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7.1 Hypothesis Tests and Confidence Intervals for a Single Coefficient

We will first discuss how to compute standard errors, test hypotheses and construct confidence intervals for a single regression coefficient \(\beta_j\) in a multiple regression model. The basic idea is summarized in Key Concept 7.1.

Key Concept 7.1

Testing the Hypothesis \(\beta_j = \beta_{j,0}\)
Against the Alternative \(\beta_j \neq \beta_{j,0}\)

  1. Compute the standard error of \(\hat{\beta_j}\).
  2. Compute the \(t\)-statistic, \[t^{act} = \frac{\hat{\beta}_j - \beta_{j,0}} {SE(\hat{\beta_j})}\].
  3. Compute the \(p\)-value, \[p\text{-value} = 2 \Phi(-|t^{act}|)\]
where \(t^{act}\) is the value of the \(t\)-statistic actually computed. Reject the hypothesis at the \(5\%\) significance level if the \(p\)-value is less than \(0.05\) or, equivalently, if \(|t^{act}| > 1.96\). The standard error and (typically) the \(t\)-statistic and the corresponding \(p\)-value for testing \(\beta_j = 0\) are computed automatically by suitable R functions, e.g., by summary.

Testing a single hypothesis about the significance of a coefficient in the multiple regression model proceeds similarly to the process in the simple regression model.

You can easily see this by inspecting the coefficient summary of the regression model

\[ TestScore = \beta_0 + \beta_1 \times STR \beta_2 \times english + u \]

already discussed in Chapter 6. Let us review this:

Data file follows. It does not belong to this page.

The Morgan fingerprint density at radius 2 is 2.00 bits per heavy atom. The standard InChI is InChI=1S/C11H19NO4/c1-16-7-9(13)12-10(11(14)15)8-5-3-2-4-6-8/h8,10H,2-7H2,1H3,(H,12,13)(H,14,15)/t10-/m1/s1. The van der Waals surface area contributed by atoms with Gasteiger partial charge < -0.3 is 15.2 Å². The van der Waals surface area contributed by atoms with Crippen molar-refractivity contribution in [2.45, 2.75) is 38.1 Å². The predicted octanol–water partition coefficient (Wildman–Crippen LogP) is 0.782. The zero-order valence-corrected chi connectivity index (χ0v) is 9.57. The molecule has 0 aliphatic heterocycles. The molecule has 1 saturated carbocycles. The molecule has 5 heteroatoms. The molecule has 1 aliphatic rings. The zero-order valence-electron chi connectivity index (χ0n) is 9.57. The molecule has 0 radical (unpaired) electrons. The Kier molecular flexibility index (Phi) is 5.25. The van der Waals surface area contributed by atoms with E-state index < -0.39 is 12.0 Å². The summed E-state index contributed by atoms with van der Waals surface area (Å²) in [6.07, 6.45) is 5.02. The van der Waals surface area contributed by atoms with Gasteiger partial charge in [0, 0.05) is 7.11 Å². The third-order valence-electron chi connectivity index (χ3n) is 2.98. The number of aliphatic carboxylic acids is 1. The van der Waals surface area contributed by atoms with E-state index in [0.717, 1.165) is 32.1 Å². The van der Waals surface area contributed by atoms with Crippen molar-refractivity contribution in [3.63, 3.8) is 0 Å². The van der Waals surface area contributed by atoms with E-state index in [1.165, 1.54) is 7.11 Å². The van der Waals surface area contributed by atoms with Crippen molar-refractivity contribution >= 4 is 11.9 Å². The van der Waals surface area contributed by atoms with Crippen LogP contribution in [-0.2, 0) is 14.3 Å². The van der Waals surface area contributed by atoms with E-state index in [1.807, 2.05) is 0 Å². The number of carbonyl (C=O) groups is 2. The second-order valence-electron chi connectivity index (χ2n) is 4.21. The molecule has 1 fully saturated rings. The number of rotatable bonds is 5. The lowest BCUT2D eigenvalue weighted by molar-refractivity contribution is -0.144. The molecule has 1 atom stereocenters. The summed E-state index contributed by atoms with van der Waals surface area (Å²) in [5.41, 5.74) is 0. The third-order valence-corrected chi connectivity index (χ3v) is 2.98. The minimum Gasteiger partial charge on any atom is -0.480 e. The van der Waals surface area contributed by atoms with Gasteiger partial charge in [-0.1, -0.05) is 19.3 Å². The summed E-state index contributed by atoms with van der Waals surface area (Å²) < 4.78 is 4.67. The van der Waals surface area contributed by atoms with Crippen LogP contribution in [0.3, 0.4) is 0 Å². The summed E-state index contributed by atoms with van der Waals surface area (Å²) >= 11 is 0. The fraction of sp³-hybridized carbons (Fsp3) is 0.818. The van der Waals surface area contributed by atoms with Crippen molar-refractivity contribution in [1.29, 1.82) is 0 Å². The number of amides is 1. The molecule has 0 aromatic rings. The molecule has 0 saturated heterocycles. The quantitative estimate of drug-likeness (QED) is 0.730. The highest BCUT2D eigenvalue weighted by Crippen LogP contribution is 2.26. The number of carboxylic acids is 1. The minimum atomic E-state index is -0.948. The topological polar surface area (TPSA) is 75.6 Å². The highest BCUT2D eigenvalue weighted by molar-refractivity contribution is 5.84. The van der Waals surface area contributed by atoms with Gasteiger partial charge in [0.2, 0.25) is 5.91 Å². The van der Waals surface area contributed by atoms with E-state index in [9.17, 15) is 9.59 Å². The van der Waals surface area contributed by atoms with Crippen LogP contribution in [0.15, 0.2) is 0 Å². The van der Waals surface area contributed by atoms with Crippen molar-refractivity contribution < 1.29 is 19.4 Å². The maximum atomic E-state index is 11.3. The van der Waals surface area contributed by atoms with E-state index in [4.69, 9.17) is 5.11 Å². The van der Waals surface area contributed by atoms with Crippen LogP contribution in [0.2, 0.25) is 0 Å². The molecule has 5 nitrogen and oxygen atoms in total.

model <- lm(score ~ STR + english, data = CASchools)
coeftest(model, vcov. = vcovHC, type = "HC1")
#> t test of coefficients:
#>               Estimate Std. Error  t value Pr(>|t|)    
#> (Intercept) 686.032245   8.728225  78.5993  < 2e-16 ***
#> STR          -1.101296   0.432847  -2.5443  0.01131 *  
#> english      -0.649777   0.031032 -20.9391  < 2e-16 ***
#> ---
#> Signif. codes:  0 '***' 0.001 '**' 0.01 '*' 0.05 '.' 0.1 ' ' 1

You can verify that these quantities are computed as in the simple regression model by manually calculating the \(t\)-statistics or \(p\)-values using the provided output above and using R as a calculator.

For example, using the definition of the \(p\)-value for a two-sided test as given in Key Concept 7.1, we can confirm the \(p\)-value for a test of the hypothesis that the coefficient \(\beta_1\), the coefficient on size, to be approximately zero.

# compute two-sided p-value
2 * (1 - pt(abs(coeftest(model, vcov. = vcovHC, type = "HC1")[2, 3]),
            df = model$df.residual))
#> [1] 0.01130921

Key Concept 7.2

Confidence Intervals for a Single Coefficient in Multiple Regression

A \(95\%\) two-sided confidence interval for the coefficient \(\beta_j\) is an interval that contains the true value of \(\beta_j\) with a \(95 \%\) probability; that is, it contains the true value of \(\beta_j\) in \(95 \%\) of all repeated samples. Equivalently, it is the set of values of \(\beta_j\) that cannot be rejected by a \(5 \%\) two-sided hypothesis test. When the sample size is large, the \(95 \%\) confidence interval for \(\beta_j\) is \[\left[\hat{\beta_j}- 1.96 \times SE(\hat{\beta}_j), \hat{\beta_j} + 1.96 \times SE(\hat{\beta_j})\right].\]